In the good old days a pie cost a dollar and a brand was what it said it was, nothing more, nothing less. Increasingly, a brand is now what it does, not what it says. As media continues to fragment and the power of customers to control the public conversation about a brand grows, customer experience is a growing means to drive affinity with the brand. This is evidenced by the surge in customer experience strategies and monitoring programmes that brands have put in place in recent years. When the value of impacting the customer experience is actually measured, it’s also not hard to see why.
An agricultural supplies retailer was investing heavily in this area but without a clear measure of the impact that this was having. Their customer experience monitor survey was able to tell them how many customers were having good experiences, but it wasn’t able to tell them what this meant to the business.
Linking the survey response to their transactional data meant that they were able to observe the behaviour (and in particular, revenue) from a customer both before and after they had a good, bad or OK experience in a store. Comparing the customers who’d had a bad experience with the ones who had a merely OK experience showed a 10 percent drop in revenue from the former group after the experience. This means that for every customer who has a bad experience in a store, the retailer was losing 10 percent of future revenue. This results in tens of millions in lost revenue from all of the bad experiences across the retail network.
This finding is not out of step with what we see when we measure the impact of customer experience across any business. Results consistently show that bad customer experiences are costing brands huge sums in lost revenue.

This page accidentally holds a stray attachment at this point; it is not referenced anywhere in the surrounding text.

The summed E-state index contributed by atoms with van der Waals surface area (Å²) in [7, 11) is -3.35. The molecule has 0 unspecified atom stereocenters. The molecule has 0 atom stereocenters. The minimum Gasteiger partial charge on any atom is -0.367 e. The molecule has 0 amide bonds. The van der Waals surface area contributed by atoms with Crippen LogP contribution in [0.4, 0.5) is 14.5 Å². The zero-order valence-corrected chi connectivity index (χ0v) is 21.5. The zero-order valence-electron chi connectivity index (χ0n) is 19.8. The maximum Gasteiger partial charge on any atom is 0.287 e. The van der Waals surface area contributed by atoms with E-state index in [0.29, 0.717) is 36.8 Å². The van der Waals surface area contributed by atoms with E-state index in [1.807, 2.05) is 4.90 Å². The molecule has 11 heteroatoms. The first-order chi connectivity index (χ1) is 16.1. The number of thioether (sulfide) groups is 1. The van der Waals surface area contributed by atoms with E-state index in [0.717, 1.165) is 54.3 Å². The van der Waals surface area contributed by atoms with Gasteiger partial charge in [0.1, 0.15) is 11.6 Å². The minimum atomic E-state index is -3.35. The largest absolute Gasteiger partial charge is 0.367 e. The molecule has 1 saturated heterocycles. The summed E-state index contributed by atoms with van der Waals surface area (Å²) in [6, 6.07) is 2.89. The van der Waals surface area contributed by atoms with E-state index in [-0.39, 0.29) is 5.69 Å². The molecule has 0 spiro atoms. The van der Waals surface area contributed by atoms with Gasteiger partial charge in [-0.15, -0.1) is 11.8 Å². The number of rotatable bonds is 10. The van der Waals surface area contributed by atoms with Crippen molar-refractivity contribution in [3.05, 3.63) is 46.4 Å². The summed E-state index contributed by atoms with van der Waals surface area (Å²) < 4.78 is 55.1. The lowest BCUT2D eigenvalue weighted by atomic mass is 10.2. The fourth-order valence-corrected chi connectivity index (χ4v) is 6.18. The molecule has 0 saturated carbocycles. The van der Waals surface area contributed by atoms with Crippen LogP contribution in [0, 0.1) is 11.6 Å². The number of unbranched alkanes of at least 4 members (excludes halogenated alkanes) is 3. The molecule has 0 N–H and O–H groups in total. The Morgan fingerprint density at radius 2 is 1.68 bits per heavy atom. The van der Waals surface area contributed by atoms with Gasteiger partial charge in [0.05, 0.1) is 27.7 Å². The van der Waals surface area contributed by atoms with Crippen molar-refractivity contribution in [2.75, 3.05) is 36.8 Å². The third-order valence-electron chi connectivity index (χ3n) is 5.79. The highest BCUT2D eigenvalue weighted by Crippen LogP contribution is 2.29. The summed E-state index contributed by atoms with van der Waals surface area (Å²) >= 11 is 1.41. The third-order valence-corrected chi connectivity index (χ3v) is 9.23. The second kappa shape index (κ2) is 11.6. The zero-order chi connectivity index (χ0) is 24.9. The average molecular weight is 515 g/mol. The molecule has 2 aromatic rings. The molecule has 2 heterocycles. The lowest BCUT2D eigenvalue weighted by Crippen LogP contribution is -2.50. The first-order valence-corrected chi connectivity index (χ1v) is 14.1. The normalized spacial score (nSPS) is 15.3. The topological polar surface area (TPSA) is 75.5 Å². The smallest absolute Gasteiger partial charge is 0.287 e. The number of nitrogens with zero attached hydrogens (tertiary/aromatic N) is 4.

The key to resolving this and to developing a world-class customer experience is understanding that customer experience is a hierarchy. In order for a customer to reach the top level of the hierarchy and become an advocate for the business, they must first pass through the lower levels.
In any customer experience there are a set of needs that the customer is trying to satisfy. The lowest level of the hierarchy is simply about whether or not these needs were met by the brand. For example, if a customer goes to a store to buy a product and it’s out of stock, then nothing else in the experience matters because this basic need was not met and the experience does not move beyond this lowest level.
The middle level of the hierarchy is about how easy it was for the customer to have their needs satisfied. This is all about the effort that they need to expend getting what the want. A great experience in a customer’s eyes is getting what they want with the least possible amount of effort. Minimising physical movement, searching time or making relevant comparisons easy are all example of reducing effort for the customer.
The final and top-most level of the hierarchy is all about enjoyment. If you can make the customer actually enjoy the experience on an emotional level, rather than the more functional dimensions lower down the hierarchy then, and only then, will you have a chance of gaining a brand advocate.
This story originally appeared in NZRetail magazine issue 742 February / March 2016